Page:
Editor’s note: On November 30, 2018, Arno Schortinghuis passed away unexpectedly, the only way a person as canny and strong-willed as Arno could be taken. This post has been updated.

Most people thought Arno was on Vancouver's bike scene forever.


The fact that in his last few decades he resembled Father Time might be a contributing factor. He did, in fact, play Santa Claus at Christmas parties held jointly by HUB Cycling and B.E.S.T., but honestly it’s not the point.

The point is Arno seemed to know it all — the Lower Mainland’s best and worst cycling routes, the jurisdictional authorities for possibly every square metre of land in the region, the various committees and individual activists in every municipality, and the political players. And they all knew Arno.

The only thing I knew, however, during my first few months as HUB staff, was what I didn’t know.

That the depth and complexity of the cycling community was based on history and people more than the geography and infrastructure, none of which or whom had ever passed through my consciousness.

And Arno was one of the first people I spoke to at length about said history and people. We sat in a Whole Foods one evening not long after my first exposure to Arno Claus (Heritage Hall, November 2013 — good times), and he rhymed off names that carried weight and authority that I wouldn’t truly understand for a few more years: Marion Orser, Helen Cook, Danelle Laidlaw, Jack Becker, Gavin Davidson, Amy Walker. Talk to them, he said. You’ll see.

But in the end, I had to also talk to Arno.

He was my first interview for Van Bikes. In the first few moments of our interview in the spring of 2017 at Hillcrest Community Centre, he described the cycling advocacy movement:

It’s two parts. It’s encouraging the decision-makers to do way more to make cycling an everyday, safe, convenient activity. Getting the decision-makers on board — that’s probably the most important.

The other is getting the public on-board — encouraging them to cycle more and accept cycling as a real mode of transportation. Some of the people who drive a lot and don’t cycle have a very negative opinion of cycling.

We have to get over that because the politicians aren’t going to act unless the public is on-side as well.

Over the past decade, Arno put most of his waking life (or so it seemed) to advocating for and promoting cycling safety, accessibility, urban commuting and touring — to decision-makers, planning and engineering staff at all levels of government, in meetings, at public events, and across all forms of media — always with a characteristic twinkle in his eye.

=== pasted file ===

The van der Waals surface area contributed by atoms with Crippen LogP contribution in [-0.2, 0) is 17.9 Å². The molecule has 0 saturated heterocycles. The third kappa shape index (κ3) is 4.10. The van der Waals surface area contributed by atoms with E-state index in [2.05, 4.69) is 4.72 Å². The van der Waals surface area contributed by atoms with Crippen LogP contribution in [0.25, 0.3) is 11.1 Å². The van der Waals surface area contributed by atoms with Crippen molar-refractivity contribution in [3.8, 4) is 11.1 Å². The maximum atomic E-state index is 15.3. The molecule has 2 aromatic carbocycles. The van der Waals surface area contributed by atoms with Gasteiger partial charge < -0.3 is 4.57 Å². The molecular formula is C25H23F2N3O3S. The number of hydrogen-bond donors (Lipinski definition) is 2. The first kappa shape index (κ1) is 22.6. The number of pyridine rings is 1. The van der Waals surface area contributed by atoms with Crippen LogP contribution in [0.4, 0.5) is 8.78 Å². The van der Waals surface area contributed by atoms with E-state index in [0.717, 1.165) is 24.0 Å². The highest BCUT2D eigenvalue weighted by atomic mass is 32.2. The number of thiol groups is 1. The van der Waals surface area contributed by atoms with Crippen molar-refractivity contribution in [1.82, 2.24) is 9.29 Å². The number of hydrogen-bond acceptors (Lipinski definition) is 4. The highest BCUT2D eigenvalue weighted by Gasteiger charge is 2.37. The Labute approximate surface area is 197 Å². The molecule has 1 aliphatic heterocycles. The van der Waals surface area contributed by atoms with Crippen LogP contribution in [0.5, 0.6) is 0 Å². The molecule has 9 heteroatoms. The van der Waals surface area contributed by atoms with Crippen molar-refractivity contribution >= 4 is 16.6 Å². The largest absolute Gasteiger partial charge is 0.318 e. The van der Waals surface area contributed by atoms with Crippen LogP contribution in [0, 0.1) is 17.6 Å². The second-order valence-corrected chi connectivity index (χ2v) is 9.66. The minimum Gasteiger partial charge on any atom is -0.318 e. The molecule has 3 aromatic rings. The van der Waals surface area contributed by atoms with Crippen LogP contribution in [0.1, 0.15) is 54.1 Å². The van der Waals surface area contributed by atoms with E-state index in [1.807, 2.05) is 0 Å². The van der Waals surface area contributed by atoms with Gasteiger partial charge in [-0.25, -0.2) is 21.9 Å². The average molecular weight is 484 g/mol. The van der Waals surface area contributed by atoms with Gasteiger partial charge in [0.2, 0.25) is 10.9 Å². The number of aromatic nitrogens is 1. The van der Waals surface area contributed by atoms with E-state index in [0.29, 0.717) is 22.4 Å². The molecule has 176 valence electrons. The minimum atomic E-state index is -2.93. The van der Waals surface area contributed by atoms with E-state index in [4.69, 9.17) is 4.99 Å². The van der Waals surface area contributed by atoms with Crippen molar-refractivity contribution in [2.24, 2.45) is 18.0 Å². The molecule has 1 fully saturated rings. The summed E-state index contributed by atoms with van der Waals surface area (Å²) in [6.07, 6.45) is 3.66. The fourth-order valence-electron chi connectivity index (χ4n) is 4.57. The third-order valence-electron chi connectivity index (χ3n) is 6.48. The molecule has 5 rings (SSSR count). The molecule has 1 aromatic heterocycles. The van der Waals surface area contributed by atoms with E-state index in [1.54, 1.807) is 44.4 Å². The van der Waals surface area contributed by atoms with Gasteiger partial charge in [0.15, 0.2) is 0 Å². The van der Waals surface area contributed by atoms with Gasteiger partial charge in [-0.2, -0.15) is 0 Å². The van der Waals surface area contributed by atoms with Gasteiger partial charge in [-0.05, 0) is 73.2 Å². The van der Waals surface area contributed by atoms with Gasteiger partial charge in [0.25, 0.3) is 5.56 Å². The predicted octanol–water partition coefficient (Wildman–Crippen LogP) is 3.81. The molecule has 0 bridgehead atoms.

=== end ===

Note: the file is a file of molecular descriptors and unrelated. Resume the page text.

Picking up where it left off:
He was always the person to check a fact, look up legislation, debunk fake news, gently put down a troll, appear on-camera, help make quorum, start a new committee, and store (and haul out) the extra bus bike rack for a demonstration at a Surrey library. Arno was that guy.

He could also be critical of the slow pace and limited vision inherent in many government-led infrastructure planning and development processes. It can (and perhaps always has been) achingly slow. It can be exasperating. Arno, no less than anyone, was unfailingly critical and suffered no fools gladly.

But again — the smile, the twinkle, the offer to go for a beer after and talk it out…his approach was always kind. And his grip on reality quite strong.

If you had told me 10 years ago that 10% of commute trips by Vancouver residents would be by bike, I would have said you were crazy. But that’s happened.


And you know, I’m an eternal optimist, I think we can get 10% in BC very quickly, if the government is committed to that. And all it costs is a few billion dollars.

I mean, we'll spend $3.5 billion on this proposed Massey replacement bridge. That’s just one bridge, that’s one kilometre? Maybe?

We’re talking thousands of kilometres, throughout British Columbia, for less than that.

So back to Father Time. Despite common lore, Arno did not help start HUB Cycling, formerly the Vancouver Area Cycling Coalition. (Upon hearing so many people tell me how they remember Arno having worked in cycling advocacy in the 1990s, I subsequently asked him about it at least two more times. Fine, it was usually over a couple of beers, but he stuck to the story…)